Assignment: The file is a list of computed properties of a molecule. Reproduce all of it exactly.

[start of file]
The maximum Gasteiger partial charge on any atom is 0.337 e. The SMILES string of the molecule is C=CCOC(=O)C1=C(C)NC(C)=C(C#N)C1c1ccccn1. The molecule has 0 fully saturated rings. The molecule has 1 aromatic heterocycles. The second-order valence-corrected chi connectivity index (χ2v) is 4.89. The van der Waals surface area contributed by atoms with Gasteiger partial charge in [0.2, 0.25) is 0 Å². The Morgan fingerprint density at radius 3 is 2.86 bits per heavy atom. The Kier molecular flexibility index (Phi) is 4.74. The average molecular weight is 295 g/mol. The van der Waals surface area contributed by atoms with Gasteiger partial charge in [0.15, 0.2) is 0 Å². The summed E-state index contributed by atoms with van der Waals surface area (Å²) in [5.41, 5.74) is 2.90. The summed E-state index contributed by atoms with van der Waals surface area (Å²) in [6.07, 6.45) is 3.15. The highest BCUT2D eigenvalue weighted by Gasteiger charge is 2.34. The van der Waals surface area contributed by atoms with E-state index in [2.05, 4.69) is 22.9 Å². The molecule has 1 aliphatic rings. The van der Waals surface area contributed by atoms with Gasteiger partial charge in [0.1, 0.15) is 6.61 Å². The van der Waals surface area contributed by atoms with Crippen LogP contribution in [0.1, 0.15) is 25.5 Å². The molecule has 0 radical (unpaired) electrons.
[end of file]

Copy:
The maximum Gasteiger partial charge on any atom is 0.337 e. The SMILES string of the molecule is C=CCOC(=O)C1=C(C)NC(C)=C(C#N)C1c1ccccn1. The molecule has 0 fully saturated rings. The molecule has 1 aromatic heterocycles. The second-order valence-corrected chi connectivity index (χ2v) is 4.89. The van der Waals surface area contributed by atoms with Gasteiger partial charge in [0.2, 0.25) is 0 Å². The Morgan fingerprint density at radius 3 is 2.86 bits per heavy atom. The Kier molecular flexibility index (Phi) is 4.74. The average molecular weight is 295 g/mol. The van der Waals surface area contributed by atoms with Gasteiger partial charge in [0.15, 0.2) is 0 Å². The summed E-state index contributed by atoms with van der Waals surface area (Å²) in [5.41, 5.74) is 2.90. The summed E-state index contributed by atoms with van der Waals surface area (Å²) in [6.07, 6.45) is 3.15. The highest BCUT2D eigenvalue weighted by Gasteiger charge is 2.34. The van der Waals surface area contributed by atoms with E-state index in [2.05, 4.69) is 22.9 Å². The molecule has 1 aliphatic rings. The van der Waals surface area contributed by atoms with Gasteiger partial charge in [0.1, 0.15) is 6.61 Å². The van der Waals surface area contributed by atoms with Crippen LogP contribution in [0.1, 0.15) is 25.5 Å². The molecule has 0 radical (unpaired) electrons.